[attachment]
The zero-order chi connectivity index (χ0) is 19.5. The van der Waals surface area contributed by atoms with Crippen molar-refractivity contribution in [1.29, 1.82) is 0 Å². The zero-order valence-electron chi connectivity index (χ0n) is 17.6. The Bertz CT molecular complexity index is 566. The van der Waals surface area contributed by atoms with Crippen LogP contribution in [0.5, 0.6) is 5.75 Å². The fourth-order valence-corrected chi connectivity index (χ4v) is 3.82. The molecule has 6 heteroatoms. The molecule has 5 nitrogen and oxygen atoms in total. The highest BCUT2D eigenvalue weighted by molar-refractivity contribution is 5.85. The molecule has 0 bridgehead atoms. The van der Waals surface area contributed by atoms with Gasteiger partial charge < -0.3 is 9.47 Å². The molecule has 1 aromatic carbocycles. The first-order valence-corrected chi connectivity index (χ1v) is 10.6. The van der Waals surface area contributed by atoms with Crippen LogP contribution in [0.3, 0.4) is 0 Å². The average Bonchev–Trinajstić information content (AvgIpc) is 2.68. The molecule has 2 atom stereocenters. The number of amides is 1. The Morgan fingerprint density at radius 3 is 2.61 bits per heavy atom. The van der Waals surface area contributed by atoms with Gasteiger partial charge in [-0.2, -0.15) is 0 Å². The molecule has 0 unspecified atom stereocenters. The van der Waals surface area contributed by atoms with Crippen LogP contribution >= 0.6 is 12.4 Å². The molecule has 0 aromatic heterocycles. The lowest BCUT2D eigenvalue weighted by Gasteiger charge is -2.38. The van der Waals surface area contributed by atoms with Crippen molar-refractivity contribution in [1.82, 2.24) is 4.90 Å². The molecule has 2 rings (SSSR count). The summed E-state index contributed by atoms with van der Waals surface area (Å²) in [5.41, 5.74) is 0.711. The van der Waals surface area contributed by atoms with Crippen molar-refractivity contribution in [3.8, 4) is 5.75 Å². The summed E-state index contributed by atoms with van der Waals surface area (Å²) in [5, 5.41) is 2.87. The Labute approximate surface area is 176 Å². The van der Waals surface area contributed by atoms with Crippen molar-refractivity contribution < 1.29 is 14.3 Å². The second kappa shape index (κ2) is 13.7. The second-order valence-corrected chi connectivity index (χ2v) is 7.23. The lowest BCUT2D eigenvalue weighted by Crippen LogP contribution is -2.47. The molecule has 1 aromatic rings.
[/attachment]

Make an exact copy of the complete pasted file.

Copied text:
The zero-order chi connectivity index (χ0) is 19.5. The van der Waals surface area contributed by atoms with Crippen molar-refractivity contribution in [1.29, 1.82) is 0 Å². The zero-order valence-electron chi connectivity index (χ0n) is 17.6. The Bertz CT molecular complexity index is 566. The van der Waals surface area contributed by atoms with Crippen LogP contribution in [0.5, 0.6) is 5.75 Å². The fourth-order valence-corrected chi connectivity index (χ4v) is 3.82. The molecule has 6 heteroatoms. The molecule has 5 nitrogen and oxygen atoms in total. The highest BCUT2D eigenvalue weighted by molar-refractivity contribution is 5.85. The molecule has 0 bridgehead atoms. The van der Waals surface area contributed by atoms with Gasteiger partial charge < -0.3 is 9.47 Å². The molecule has 1 aromatic carbocycles. The first-order valence-corrected chi connectivity index (χ1v) is 10.6. The van der Waals surface area contributed by atoms with Crippen LogP contribution in [0.3, 0.4) is 0 Å². The average Bonchev–Trinajstić information content (AvgIpc) is 2.68. The molecule has 2 atom stereocenters. The number of amides is 1. The Morgan fingerprint density at radius 3 is 2.61 bits per heavy atom. The van der Waals surface area contributed by atoms with Gasteiger partial charge in [-0.2, -0.15) is 0 Å². The molecule has 0 unspecified atom stereocenters. The van der Waals surface area contributed by atoms with Crippen LogP contribution >= 0.6 is 12.4 Å². The molecule has 0 aromatic heterocycles. The lowest BCUT2D eigenvalue weighted by Gasteiger charge is -2.38. The van der Waals surface area contributed by atoms with Crippen molar-refractivity contribution in [1.82, 2.24) is 4.90 Å². The molecule has 2 rings (SSSR count). The summed E-state index contributed by atoms with van der Waals surface area (Å²) in [5.41, 5.74) is 0.711. The van der Waals surface area contributed by atoms with Crippen molar-refractivity contribution in [3.8, 4) is 5.75 Å². The summed E-state index contributed by atoms with van der Waals surface area (Å²) in [5, 5.41) is 2.87. The Labute approximate surface area is 176 Å². The van der Waals surface area contributed by atoms with Crippen molar-refractivity contribution < 1.29 is 14.3 Å². The second kappa shape index (κ2) is 13.7. The second-order valence-corrected chi connectivity index (χ2v) is 7.23. The lowest BCUT2D eigenvalue weighted by Crippen LogP contribution is -2.47. The molecule has 1 aromatic rings.